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modifications of pre-existing land, than by the upheaval of entirely new continents in mid-ocean. These two principles will throw light upon two constantly recurring groups of facts in the distribution of animals, the restriction of peculiar forms to areas not at present isolated,—and on the other hand, the occurrence of allied forms in lands situated on opposite shores of the great oceans. Continental Areas.-Although the dry land of the earth's surface is distributed with so much irregularity, that there is more than twice as much north of the equator as there is south of it, and about twice as much in the Asiatic as in the American hemisphere; and, what is still more extraordinary, that on a hemisphere of which a point in St. George's Channel between England and Ireland is the centre, the land is nearly equal in extent to the water, while in the opposite hemisphere it is in the proportion of only one-eighth, yet the whole of the land is almost continuous. It consists essentially of only three masses: the American, the Asia-African, and the Australian. The two former are only separated by thirty-six miles of shallow sea at Behring's Straits, so that it is possible to go from Cape Horn to Singapore or the Cape of Good Hope without ever being out of sight of land; and owing to the intervention of the numerous islands of the Malay Archipelago the journey might be continued under the same conditions as far as Melbourne and Hobart Town. This curious fact, of the almost perfect continuity of all the great masses of land notwithstanding their extremely irregular shape and distribution, is no doubt dependent on the circumstances just alluded to; that the great depth of the oceans and the slowness of the process of upheaval, has almost always produced the new lands either close to, or actually connected with pre-existing lands; and this has necessarily led to a much greater uniformity in the distribution of organic forms, than would have prevailed had the continents been more completely isolated from each other. The isthmuses which connect Africa with Asia, and North with South America, are, however, so small and insignificant compared with the vast extent of the countries they unite that we can hardly consider them to form more than a nominal connection. The Isthmus of Suez indeed, being itself a desert, and connecting districts which for a great distance are more or less desert also, does not effect any real union between the luxuriant forest-clad regions of intertropical Asia and Africa. The Isthmus of Panama is a more effectual line of union, since it is hilly, well watered, and covered with luxuriant vegetation; and we accordingly find that the main features of South American zoology are continued into Central America and Mexico. In Asia a great transverse barrier exists, dividing that continent into a northern and southern portion; and as the lowlands occur on the south and the highlands on the north of the great mountain range, which is situated not far beyond the tropic, an abrupt change of climate is produced; so that a belt of about a hundred miles wide, is all that intervenes between a luxuriant tropical region and an almost arctic waste. Between the northern part of Asia, and Europe, there is no barrier of importance; and it is impossible to separate these regions as regards the main features of animal life. Africa, like Asia, has a great transverse barrier, but it is a desert instead of a mountain chain; and it is found that this desert is a more effectual barrier to the diffusion of animals than the Mediterranean Sea; partly because it coincides with the natural division of a tropical from a temperate climate, but also on account of recent geological changes which we shall presently allude to. It results then from this outline sketch of the earth's surface, that the primary divisions of the geographer correspond approximately with those of the zoologist. Some large portion of each of the popular divisions forms the nucleus of a zoological region; but the boundaries are so changed that the geographer would hardly recognise them: it has, therefore, been found necessary to give them those distinct names which will be fully explained in our next chapter. Recent Changes in the Continental Areas.-The important fact has been now ascertained, that a considerable portion of the Sahara south of Algeria and Morocco was under water at a very recent epoch. Over much of this area sea-shells, identical with those now living in the Mediterranean, are abundantly scattered, not only in depressions below the level of the sea but up to a height of 900 feet above it. Borings for water made by the French government have shown, that these shells occur twenty. feet deep in the sand; and the occurrence of abundance of salt, sometimes even forming considerable hills, is an additional proof of the disappearance of a large body of saltwater. The common cockle is one of the most abundant of the shells found; and the Rev. H. B. Tristram discovered a new fish, in a salt lake nearly 300 miles inland, but which has since been found to inhabit the Gulf of Guinea. Connected with this proof of recent elevation in the Sahara, we have most interesting indications of subsidence in the area of the Mediterranean, which were perhaps contemporaneous. Sicily and Malta are connected with Africa by a submerged bank from 300 to 1,200 feet below the surface; while the depth of the Mediterranean, both to the east and west, is enormous, in some parts more than 13,000 feet; and another submerged bank with a depth of 1,000 feet occurs at the straits of Gibraltar. In caves in Sicily, remains of the living African elephant have been found by Baron Anca; and in other caves Dr. Falconer discovered remains of the Elephas antiquus and of two species of Hippopotamus. In Malta, three species of elephant have been discovered by Captain Spratt; a large one closely allied to E. antiquus and two smaller ones not exceeding five feet high when adult. These facts clearly indicate, that when North Africa was separated by a broad arm of the sea from the rest of the continent, it was probably connected with Europe; and this explains why zoologists find themselves obliged to place it along with Europe in the same zoological region. Besides this change in the level of the Sahara and the Mediterranean basin, Europe has undergone many fluctuations in its physical geography in very recent times. In Wales, abundance of sea-shells of living species have been found at an elevation of 1,300 feet; and in Sardinia there is proof of an elevation of 300 feet since the human epoch; and these are only samples of many such changes of level. But these changes, though very important locally and as connected with geological problems, need not be further noticed here; as they were not of a nature to affect the larger features of the earth's surface or to determine the boundaries of great zoological regions. The only other other recent change of great importance which can be adduced to illustrate our present subject, is that which has taken place between North and South America. The living marine shells of the opposite coasts of the isthmus of Panama, as well as the corals and fishes, are generally of distinct species, but some are identical and many are closely allied; the West Indian fossil shells and corals of the Miocene period, however, are found to be largely identical with those of the Pacific coast. The fishes of the Atlantic and Pacific shores of America are as a rule very distinct; but Dr. Günther has recently shown that a considerable number of species inhabiting the seas on opposite sides of the isthmus are absolutely identical. These facts certainly indicate, that during the Miocene epoch a broad channel separated North and South America; and it seems probable that a series of elevations and subsidences have taken place uniting and separating them at different epochs; the most recent submersion having lasted but a short time, and thus, while allowing the passage of abundance of locomotive fishes, not admitting of much change in the comparatively stationary mollusca. The Glacial Epoch as affecting the Distribution of Animals— The remarkable refrigeration of climate in the northern hemisphere within the epoch, of existing species, to which the term Glacial epoch is applied, together with the changes of level that accompanied and perhaps assisted to produce it, has been one of the chief agents in determining many of the details of the existing distribution of animals in temperate zones. A comparison of the effects produced by existing glaciers with certain superficial phenomena in the temperate parts of Europe and North America, renders it certain that between the Newer Pliocene and the Recent epochs, a large portion of the northern hemisphere must have been covered with a sheet of ice several thousand feet thick, like that which now envelopes the interior of Greenland. Much further south the mountains were covered with perpetual snow, and sent glaciers down every valley; and all the great valleys on the southern side of the Alps poured down streams of ice which stretched far out into the plains of Northern Italy, and have left their débris in the form of huge mountainous moraines, in some cases more than a thousand feet high. In Canada and New Hampshire the marks of moving ice are found on the tops of mountains from 3,000 to 5,000 feet high; and the whole surface of the country around and to the north of the great lakes is scored by glaciers. Wherever the land was submerged during a part of this cold period, a deposit called boulder-clay, or glacial-drift has been formed. This is a mass of sand, clay, or gravel, full of angular or rounded stones of all sizes, up to huge blocks as large as a cottage; and especially characterized by these stones being distributed confusedly through it, the largest being as often near the top as near the bottom, and never sorted into layers of different sizes as in materials carried by water. Such deposits are known to be formed by glaciers and icebergs; when deposited on the land by glaciers they form moraines, when carried into water and thus spread with more regularity over a wider area they form drift. This drift is rarely found except where there is other evidence of ice-action, and never south of the 40th parallel of latitude, to which in the northern hemisphere signs of ice-action extend. In the southern hemisphere, in Patagonia and in New Zealand, exactly similar phenomena occur.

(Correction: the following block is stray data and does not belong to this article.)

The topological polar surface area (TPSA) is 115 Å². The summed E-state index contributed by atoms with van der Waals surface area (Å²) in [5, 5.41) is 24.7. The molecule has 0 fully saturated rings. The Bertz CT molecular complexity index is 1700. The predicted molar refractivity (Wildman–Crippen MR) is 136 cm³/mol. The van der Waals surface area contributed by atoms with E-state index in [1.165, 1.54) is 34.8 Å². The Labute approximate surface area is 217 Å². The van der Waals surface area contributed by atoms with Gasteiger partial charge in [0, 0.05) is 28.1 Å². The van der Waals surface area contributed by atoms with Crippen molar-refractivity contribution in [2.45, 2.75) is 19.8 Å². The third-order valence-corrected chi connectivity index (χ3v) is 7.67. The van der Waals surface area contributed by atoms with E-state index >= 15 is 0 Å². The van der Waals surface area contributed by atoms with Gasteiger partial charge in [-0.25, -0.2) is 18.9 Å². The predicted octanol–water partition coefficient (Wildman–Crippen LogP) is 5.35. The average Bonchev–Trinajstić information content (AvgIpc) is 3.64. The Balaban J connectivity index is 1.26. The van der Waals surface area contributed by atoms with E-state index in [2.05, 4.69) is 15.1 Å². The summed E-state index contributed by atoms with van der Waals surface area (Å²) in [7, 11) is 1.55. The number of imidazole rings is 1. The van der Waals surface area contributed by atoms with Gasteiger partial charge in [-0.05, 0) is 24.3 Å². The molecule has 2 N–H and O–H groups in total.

* A very interesting confirmation of the reality of this cold epoch is derived from the study of fossil remains. Both the plants and animals of the Miocene period indicate that the climate of Central Europe was decidedly warmer or more equable than it is now; since the flora closely resembled that of the Southern United States, with a likeness also to that of Eastern Asia and Australia. Many of the shells were of tropical genera; and there were numbers of large mammalia allied to the elephant, rhinoceros, and tapir. At the same time, or perhaps somewhat earlier, a temperate climate extended into the arctic regions, and allowed a magnificent vegetation of shrubs and forest trees, some of them evergreen, to flourish within twelve

degrees of the Pole. In the Pliocene period we find ourselves VoI. I.-5